This is a small, spherical, automated droid which hovers and fires small stun shots.

Price 350 credits, Encumbrance 1, Rarity 5


Brawn 1, Agility 3, Intellect 1, Cunning 1, Willpower 1, Presence 1

Soak 1, Wounds 3, Melee Def 1, Ranged Def 1

Skills (Group Only): Perception, Ranged (Light).

Talents: None.

Abilities: Droid, Hoverer, Silhouette 0.

Equipment: Micro Stun Blaster (Ranged [Light]], Damage 1, Critical N/A, Range [Short], Stun)

Professor Huyang is extremely knowledgeable about the Force and the Jedi Order, though his desire to be helpful and pass on the wisdom of the Jedi is tinged with regret over his own failure to avoid the Separatist ambush or save the lives of the younglings aboard. He doesn’t know about Order 66 or the Jedi Purge, but he does suspect something of the sort, or else the younglings on the Crucible would have been rescued. He answers their questions about the Jedi and the Force readily, but it knows nothing about Suljo Warde’s fall from grace or his travels. In fact, the professor hasn’t seen Warde since he came aboard the first Crucible to construct his own lightsaber.

If the players ask, Huyang will tell them what he remembers of Suljo Warde as a Youngling. He recalls that Warde came from a privileged background on Chandrila, but he was young enough that he adapted well to the enforced poverty of the Jedi. He also tells them that Warde’s first lightsaber was studded with precious gems; if they ask the Gatekeeper about this, or if he overhears, he may chime in that gems were a gift from his mother, who wanted her son to always carry a piece of Chandrila with him, and to ensure that others knew to treat him with the respect due to the scion of House Warde. Try to avoid having Huyang and the Gatekeeper talk to each other directly, as it’s generally very boring for players to sit back and listen to the GM talk to himself/herself.

If the players ask Professor Huyang what happened to the Crucible and how it crashed on Ilum, read or paraphrase the following aloud:

The professor grows silent at your question, and remains so for a long time before answering. “They held the Gathering, and I was instructed to take the younglings to Ilum, as I had done over a thousand times before. It was supposed to be routine.

“I don’t know what the Separatists were doing on Ilum, but we – I – didn’t see them coming. We had barely entered the atmosphere when they fired on us. I managed to take them out with the ship’s weapons, but we were too damaged to keep flying. We crashed into the surface. Half of the younglings were killed on impact. The other half mourned our losses and waited for rescue.

“But the Jedi were too busy with the war to send another ship to look for us right away. And then one day the Jedi just ceased all communication. As if they had been erased.

“One by one my students wasted away, and I could do nothing to help them. I laid them to rest outside the ship, each with a lightsaber of their own. It was the least I could do for them. They came to me for instruction in crafting their own lightsabers, and instead they found a broken-down old droid who couldn’t even save them from a known enemy, an enemy he should have seen coming.”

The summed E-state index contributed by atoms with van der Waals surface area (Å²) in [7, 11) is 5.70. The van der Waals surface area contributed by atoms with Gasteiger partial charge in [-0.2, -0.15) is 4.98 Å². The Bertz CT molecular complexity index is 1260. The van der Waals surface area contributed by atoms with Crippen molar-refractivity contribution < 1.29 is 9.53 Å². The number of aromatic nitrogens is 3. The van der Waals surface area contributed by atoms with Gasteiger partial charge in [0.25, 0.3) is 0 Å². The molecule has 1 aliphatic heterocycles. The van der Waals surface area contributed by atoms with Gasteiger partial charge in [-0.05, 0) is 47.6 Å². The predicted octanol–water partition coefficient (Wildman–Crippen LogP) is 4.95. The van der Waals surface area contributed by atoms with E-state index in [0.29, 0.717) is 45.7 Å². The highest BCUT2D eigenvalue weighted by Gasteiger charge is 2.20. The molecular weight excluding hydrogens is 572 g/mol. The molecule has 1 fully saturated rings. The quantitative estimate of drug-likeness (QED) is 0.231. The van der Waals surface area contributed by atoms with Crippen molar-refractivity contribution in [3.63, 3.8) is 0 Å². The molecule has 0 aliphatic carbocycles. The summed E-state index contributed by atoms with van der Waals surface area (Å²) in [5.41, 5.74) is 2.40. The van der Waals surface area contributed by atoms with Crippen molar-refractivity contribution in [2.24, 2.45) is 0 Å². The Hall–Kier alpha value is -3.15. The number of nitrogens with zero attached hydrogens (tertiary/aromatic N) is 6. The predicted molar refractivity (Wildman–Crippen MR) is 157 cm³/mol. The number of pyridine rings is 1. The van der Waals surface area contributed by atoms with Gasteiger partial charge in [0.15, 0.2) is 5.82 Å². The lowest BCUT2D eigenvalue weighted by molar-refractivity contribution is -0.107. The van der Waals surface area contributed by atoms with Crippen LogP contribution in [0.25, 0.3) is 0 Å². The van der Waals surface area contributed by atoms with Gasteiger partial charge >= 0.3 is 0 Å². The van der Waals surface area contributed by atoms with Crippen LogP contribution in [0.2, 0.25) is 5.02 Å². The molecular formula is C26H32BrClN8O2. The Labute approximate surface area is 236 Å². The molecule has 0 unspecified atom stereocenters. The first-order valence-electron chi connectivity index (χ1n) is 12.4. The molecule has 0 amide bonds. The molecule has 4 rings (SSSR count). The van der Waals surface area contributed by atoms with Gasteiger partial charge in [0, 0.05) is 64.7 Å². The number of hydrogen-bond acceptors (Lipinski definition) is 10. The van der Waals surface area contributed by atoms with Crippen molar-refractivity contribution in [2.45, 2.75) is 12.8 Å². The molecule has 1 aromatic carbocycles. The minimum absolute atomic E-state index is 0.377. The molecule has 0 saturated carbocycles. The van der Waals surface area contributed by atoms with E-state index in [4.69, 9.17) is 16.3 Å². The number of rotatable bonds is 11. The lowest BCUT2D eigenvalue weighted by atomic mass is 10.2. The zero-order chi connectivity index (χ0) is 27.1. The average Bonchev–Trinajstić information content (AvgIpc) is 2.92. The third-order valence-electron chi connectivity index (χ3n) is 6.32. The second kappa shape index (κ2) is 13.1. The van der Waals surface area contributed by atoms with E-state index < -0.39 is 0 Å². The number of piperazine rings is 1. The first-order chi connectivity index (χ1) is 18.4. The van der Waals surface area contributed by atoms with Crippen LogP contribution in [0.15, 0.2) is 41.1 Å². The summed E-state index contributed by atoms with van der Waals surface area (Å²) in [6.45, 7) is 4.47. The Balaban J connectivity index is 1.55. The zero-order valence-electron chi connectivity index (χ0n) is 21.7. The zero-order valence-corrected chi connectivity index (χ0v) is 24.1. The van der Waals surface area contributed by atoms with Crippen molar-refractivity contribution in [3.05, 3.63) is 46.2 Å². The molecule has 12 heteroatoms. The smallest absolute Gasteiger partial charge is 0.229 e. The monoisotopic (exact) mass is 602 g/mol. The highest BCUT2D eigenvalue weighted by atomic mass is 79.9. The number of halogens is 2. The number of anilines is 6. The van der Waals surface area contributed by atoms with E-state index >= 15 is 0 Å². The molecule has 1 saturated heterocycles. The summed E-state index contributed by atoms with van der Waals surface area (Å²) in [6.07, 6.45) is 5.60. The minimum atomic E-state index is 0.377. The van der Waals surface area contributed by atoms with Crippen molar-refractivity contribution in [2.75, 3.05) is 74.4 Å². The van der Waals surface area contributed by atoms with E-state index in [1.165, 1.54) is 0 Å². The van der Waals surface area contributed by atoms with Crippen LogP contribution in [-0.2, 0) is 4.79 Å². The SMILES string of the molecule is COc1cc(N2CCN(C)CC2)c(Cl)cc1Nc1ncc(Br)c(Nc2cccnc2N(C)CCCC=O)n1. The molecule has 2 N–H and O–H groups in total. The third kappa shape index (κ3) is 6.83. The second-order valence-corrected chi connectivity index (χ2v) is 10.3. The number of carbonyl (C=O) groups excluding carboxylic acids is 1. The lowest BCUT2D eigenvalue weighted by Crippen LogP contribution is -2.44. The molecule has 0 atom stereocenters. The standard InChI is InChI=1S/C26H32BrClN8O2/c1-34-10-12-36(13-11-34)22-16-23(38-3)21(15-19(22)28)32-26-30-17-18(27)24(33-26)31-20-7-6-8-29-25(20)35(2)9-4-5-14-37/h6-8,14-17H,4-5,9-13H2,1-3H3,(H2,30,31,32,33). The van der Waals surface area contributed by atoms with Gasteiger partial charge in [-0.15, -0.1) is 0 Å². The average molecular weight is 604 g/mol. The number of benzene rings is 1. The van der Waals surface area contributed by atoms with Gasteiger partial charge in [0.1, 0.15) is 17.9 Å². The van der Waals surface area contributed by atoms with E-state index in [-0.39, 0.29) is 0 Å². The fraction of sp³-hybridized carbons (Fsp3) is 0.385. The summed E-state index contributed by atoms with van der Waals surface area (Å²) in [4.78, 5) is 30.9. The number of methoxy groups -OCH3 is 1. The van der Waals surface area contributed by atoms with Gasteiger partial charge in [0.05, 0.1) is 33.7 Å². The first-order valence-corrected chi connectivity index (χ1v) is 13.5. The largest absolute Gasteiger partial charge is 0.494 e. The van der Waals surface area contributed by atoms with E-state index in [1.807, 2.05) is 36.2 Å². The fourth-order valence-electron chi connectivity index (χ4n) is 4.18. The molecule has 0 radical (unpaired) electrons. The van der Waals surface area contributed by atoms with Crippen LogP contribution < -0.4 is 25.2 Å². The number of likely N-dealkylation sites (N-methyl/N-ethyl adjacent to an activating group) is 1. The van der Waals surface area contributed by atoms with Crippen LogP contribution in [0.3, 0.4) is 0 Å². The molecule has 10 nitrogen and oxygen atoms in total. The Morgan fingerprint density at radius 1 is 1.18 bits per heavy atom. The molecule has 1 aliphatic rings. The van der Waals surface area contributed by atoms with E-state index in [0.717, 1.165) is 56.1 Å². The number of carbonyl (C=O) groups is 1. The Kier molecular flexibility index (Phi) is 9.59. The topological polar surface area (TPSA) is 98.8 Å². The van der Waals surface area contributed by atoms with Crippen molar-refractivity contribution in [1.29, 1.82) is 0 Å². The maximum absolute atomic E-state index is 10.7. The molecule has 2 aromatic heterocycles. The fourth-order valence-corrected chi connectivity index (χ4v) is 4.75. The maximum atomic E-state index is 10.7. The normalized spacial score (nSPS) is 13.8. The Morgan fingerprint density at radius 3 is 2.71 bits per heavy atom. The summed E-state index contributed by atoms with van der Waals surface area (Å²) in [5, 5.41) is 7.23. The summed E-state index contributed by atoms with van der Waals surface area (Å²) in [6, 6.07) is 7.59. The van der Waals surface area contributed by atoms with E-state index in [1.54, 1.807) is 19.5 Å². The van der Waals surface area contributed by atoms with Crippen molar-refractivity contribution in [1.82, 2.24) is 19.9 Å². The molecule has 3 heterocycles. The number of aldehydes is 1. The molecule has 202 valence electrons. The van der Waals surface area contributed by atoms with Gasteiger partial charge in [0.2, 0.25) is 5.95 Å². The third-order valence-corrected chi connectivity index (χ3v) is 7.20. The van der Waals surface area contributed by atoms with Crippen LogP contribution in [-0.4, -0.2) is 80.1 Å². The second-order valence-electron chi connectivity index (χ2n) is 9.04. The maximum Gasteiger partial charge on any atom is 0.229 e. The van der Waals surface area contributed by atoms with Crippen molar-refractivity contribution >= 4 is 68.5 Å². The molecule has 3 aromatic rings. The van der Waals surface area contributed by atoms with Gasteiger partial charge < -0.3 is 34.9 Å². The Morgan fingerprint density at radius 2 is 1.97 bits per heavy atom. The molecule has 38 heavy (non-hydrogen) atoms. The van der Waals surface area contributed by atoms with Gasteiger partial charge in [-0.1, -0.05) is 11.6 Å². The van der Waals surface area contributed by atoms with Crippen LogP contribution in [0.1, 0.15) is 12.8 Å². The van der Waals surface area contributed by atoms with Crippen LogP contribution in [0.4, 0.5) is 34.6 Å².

One by one he watched the children under his care die of hunger and exposure, unable to save them and unable to join them in death (as he feels he deserves). He completed lightsabers for each of them and laid them to rest under small cairns just outside the ship. If the PCs suggest removing the younglings’ lightsabers from their graves, Professor Huyang becomes furious, and refuses to help them further. If they physically attempt to remove the lightsabers, Professor Huyang will attack them with his martial arts skills, and the assistance of a minion group of three or four Marksman H combat remotes. The PCs also gain 6 Conflict each for desecrating the graves of children for personal gain.

The Crystal Cave

Professor Huyang can be persuaded to come with the PCs on their quest, but that requires a Daunting (◆◆◆◆) Negotiation check. He says he is  a relic of a lost and outlawed past, too old, too broken to accompany them. He would only bring them unwanted and dangerous attention, even if he were able to provide them with any useful assistance, which he can’t. It is much easier to ask him to assist them in their quest to construct lightsabers of their own. If the PCs ask him to help them construct their lightsabers, read or paraphrase the following aloud:

When you mention lightsaber construction, the Professor’s eyes seem to glow a little more brightly. “I may not be a warrior or a Jedi, but I still know how to build a fine lightsaber. I have a record of every Jedi lightsaber ever constructed, you know.” [he taps the side of his head] “If you are truly the last inheritors of the legacy of the Jedi, then it is my duty to teach you how to construct the ultimate weapon and tool of the Jedi: the lightsaber.

First, the Professor asks the PCs to meditate briefly, to clear and focus their minds before they set out (an Easy () Discipline check). Huyang says that they will need to journey into the Crystal Cave in order to obtain some. Fortunately, the Crucible’s impact opened up a new entrance to the cave, one which is not guarded by Imperials. Reaching the entrance (which is well above the floor of the canyon) requires a Hard (◆◆◆) Coordination or Athletics check, though Huyang’s thorough analysis of the terrain provides two boost dice to this check.